Implement Index trait with generic type parameter


Given this snippet

use std::ops::Index;

pub struct NodeIndex(pub usize);

pub struct Node<T>(T);

// this does not compile
impl<T> Index<NodeIndex> for Vec<Node<T>> {
    type Output = Node<T>;

    fn index(&self, index: NodeIndex) -> &Self::Output {

pub struct Graph<T> {
    pub nodes: Vec<Node<T>>,

impl<T> Graph<T> {
    pub fn new() -> Graph<T> {
        Graph { nodes: vec![] }

pub struct Stuff(u32);

fn main() {
    let mut graph = Graph::<Stuff>::new();
    let index = NodeIndex(1);
    let value = &graph.nodes[index.0]; // without the Index trait implemented
    let value = &graph.nodes[index]; // with the Index trait implemented


I have the following error:

Compiling rust v0.1.0 (/home/pierre/Documents/test)
error[E0210]: type parameter T must be used as the type parameter for some local type (e.g., MyStruct<T>)
--> src/
8 | impl Index for Vec<Node> {
| ^ type parameter T must be used as the type parameter for some local type
= note: only traits defined in the current crate can be implemented for a type parameter

It seems that because Node uses a generic type parameter (T), it causes problem. But I have no clue on how to get this work. Can you help me please ?

You can't. Index is already implemented for Vec - you can only implement traits you created, or traits on types you created. You can wrap Vec in a newtype and implement Index for that, though:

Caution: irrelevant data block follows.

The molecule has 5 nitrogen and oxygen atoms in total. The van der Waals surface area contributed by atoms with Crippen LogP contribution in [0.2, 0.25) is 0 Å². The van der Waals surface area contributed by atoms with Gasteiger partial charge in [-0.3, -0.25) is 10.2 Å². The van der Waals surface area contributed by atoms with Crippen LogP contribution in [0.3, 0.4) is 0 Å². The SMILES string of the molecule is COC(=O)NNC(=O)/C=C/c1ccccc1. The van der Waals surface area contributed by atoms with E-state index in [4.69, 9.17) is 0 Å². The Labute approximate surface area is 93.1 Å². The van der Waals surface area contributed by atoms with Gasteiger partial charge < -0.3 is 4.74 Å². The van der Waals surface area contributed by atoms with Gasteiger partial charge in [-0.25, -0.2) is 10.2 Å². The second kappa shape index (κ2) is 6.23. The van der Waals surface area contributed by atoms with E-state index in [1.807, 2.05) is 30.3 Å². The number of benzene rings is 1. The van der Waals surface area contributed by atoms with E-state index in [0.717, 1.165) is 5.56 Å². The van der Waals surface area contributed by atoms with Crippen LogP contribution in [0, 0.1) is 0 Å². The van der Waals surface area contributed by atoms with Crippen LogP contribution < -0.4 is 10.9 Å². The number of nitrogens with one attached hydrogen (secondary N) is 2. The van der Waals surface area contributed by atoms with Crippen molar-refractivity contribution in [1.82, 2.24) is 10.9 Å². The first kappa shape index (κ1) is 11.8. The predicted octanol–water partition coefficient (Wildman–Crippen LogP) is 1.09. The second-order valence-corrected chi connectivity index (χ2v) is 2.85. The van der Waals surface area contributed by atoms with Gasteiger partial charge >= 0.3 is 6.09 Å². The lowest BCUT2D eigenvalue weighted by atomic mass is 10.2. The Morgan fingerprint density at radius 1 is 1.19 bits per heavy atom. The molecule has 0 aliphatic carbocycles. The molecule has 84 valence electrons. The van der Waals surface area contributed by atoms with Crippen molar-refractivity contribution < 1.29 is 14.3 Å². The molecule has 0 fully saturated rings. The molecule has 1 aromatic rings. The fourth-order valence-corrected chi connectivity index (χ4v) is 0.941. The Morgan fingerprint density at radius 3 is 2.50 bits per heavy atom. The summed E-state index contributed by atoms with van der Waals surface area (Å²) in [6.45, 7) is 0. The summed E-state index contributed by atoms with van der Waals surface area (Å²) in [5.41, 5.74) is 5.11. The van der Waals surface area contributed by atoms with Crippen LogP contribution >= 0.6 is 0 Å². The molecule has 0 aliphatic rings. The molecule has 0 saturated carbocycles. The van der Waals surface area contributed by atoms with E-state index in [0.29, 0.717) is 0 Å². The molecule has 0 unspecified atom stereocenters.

struct NodeVec<T>(Vec<Node<T>>);

impl<T> Index<NodeIndex> for NodeVec<T> {
    type Output = Node<T>;

    fn index(&self, index: NodeIndex) -> &Self::Output {

If I change Node for something like struct Node(u32) instead and if I adapt the rest of the code, it works. So It is possible even if Index is already implemented for Vec. So I don't understand your answer.

Why do you want to use Index though?
It's slower than calling .get() and it will panic if the index is out of bounds, while .get() will just return None, allowing for recovery.

I've asked myself a couple of times in the past why the trait was ever even included; other than the fancy syntax it doesn't really have much to offer.

Thank for your point but please that is not the question, stay in topic.

I think it will now be allowed with RFC 2451, imminent in Rust 1.41.


Oh thank you @cuviper to pointing this here ! This is exactly the case I encounter and this explains why it does not work.


Since @cuviper told me about this RFC, I wanted to tell at everyone that the pull request about this RFC has been merged !
So now the feature is enabled with rustc 1.41.0 and now my code works as expected. So cool :+1:

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